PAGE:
— NACTO (@NACTO) August 22, 2016
Last week, the Metropolitan Transportation Authority joined the National Association of City Transportation Officials, the federation of local DOTs whose policy guidance and street design manuals are popularizing a more multi-modal approach to urban transportation policy.
Until now, NACTO members have all been city agencies in charge of streets. While some members also operate transit (most notably SFMTA), New York’s MTA is the first “transit-only” agency to join.
If more transit agencies follow the MTA’s lead, this could be an important precedent with big implications for city streets and transit across the country — here’s why.
Teamwork between streets agencies and transit agencies matters.
This is the angle NACTO emphasized in its announcement. Most city transit service in America runs on streets, and, as former NYC DOT commissioner Janette Sadik-Khan put it, “transit must be designed into the street from the centerline to the sidewalk, not tacked on as an afterthought.” To implement service improvements like transit lanes, better bus stops, or signal priority for transit vehicles, DOTs and transit agencies need to collaborate.
Transit agencies need to share expertise. NACTO excels at that.
NACTO’s bread and butter is sharing good ideas and helping them spread. Applied to streets, that’s come in the form of training, policy guidance, and design manuals about how to make transportation systems more multimodal. More cities are overhauling streets to create safe conditions for walking and biking thanks to NACTO. If other transit agencies follow the MTA and join, the same tactics could accelerate changes that significantly improve service, like redesigning bus networks or procuring modern fare payment systems.
A new type of political muscle for transit.
There’s already a transit industry trade group that could be an evangelist for best practices — the American Public Transit Association. But APTA, with its emphasis on federal lobbying, isn’t filling that role. Nor has it made much headway wringing additional funds out of Congress, which is, increasingly, like trying to squeeze blood from a stone.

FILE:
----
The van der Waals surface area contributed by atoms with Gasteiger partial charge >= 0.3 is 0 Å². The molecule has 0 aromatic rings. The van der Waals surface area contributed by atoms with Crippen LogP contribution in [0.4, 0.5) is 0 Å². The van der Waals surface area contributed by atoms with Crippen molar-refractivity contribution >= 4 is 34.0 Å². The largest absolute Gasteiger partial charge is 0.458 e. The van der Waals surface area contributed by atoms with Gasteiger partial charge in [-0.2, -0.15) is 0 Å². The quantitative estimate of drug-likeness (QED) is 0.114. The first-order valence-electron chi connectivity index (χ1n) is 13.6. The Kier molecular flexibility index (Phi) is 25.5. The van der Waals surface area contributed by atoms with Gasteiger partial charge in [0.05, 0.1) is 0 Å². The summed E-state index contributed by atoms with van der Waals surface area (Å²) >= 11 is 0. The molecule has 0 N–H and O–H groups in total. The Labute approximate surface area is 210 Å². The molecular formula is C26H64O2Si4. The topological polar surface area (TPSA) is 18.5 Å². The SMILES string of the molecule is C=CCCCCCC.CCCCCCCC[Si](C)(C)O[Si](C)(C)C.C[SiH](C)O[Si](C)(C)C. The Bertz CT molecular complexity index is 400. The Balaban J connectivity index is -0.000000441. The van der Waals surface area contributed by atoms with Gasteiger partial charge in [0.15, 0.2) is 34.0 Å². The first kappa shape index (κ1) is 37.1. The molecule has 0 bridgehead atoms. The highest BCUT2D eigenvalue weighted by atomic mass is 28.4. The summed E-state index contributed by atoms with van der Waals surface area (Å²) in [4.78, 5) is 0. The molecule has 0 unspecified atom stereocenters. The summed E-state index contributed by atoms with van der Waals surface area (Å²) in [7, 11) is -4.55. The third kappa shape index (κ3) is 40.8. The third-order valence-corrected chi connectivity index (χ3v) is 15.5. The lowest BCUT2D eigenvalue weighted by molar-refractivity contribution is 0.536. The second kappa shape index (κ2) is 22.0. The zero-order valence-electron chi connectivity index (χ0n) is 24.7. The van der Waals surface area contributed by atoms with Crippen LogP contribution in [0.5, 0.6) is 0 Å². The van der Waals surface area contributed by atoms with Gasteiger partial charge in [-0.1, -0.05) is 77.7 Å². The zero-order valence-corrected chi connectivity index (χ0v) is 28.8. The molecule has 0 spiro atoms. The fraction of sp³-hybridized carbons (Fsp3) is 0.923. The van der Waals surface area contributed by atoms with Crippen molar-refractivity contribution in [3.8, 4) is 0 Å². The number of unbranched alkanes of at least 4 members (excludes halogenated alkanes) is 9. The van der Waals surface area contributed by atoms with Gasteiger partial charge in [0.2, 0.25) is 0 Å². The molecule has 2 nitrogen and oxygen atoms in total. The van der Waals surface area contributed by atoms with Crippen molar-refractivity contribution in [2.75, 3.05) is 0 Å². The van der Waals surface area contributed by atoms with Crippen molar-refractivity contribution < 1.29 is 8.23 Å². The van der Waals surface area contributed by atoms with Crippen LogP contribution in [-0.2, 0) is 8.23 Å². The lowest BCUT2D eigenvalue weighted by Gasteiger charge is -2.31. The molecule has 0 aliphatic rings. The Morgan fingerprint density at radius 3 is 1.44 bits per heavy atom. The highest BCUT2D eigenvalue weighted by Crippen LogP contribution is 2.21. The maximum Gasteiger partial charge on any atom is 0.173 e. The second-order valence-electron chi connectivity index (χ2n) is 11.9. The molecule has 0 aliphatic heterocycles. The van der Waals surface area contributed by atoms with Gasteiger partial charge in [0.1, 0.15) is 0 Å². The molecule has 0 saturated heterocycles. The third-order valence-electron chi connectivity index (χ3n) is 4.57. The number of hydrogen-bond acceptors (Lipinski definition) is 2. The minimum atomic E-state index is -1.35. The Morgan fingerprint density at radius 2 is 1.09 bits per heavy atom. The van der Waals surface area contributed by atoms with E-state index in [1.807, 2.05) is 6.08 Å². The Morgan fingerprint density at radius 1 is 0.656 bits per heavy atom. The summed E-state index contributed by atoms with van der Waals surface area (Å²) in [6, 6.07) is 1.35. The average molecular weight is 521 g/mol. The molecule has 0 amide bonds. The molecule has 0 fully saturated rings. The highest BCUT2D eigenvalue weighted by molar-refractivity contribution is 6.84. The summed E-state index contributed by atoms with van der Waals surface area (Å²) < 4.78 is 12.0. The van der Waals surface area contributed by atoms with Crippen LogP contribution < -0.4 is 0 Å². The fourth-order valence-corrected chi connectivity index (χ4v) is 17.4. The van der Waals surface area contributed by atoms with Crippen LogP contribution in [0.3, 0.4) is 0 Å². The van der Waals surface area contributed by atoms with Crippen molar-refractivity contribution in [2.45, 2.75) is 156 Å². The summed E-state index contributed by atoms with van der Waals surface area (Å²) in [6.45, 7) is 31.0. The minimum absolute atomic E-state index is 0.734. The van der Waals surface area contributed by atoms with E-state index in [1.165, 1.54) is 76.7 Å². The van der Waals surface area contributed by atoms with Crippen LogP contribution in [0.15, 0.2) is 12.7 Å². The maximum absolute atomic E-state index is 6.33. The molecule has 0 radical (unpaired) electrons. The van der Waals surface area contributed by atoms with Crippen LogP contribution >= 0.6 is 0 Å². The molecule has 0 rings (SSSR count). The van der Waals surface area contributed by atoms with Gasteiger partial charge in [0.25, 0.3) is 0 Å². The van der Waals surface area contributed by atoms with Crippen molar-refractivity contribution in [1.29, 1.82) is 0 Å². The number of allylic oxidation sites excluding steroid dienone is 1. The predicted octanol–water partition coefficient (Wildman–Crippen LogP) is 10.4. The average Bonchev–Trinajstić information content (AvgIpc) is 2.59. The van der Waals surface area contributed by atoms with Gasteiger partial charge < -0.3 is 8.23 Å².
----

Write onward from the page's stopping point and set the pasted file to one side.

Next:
The MTA withdrew from APTA in May. In a post about that development, TransitCenter called for the transit industry to rethink its approach to advocacy and refocus on the debates “in city halls and state capitols,” where its influence could actually tip some scales.
In many ways, NACTO is better suited for that type of advocacy than APTA. Unlike APTA, which is structured to exert influence in Washington, NACTO is structured to distribute expertise between cities. And unlike APTA, NACTO has not spent the last few decades speaking with the same voice as road builders, trying to hang on to a share of the federal transportation funding pie.
Now that the MTA, the largest transit agency in the nation, has landed at NACTO, NACTO might become the new center of gravity for the transit industry’s political operations. This is still speculative, but the prospect is intriguing, to say the least. Instead of aligning their political efforts with highway departments that build sprawl infrastructure and sap places of the qualities that enable transit to thrive, transit agencies might align more tightly with cities, whose success is inextricable from their own.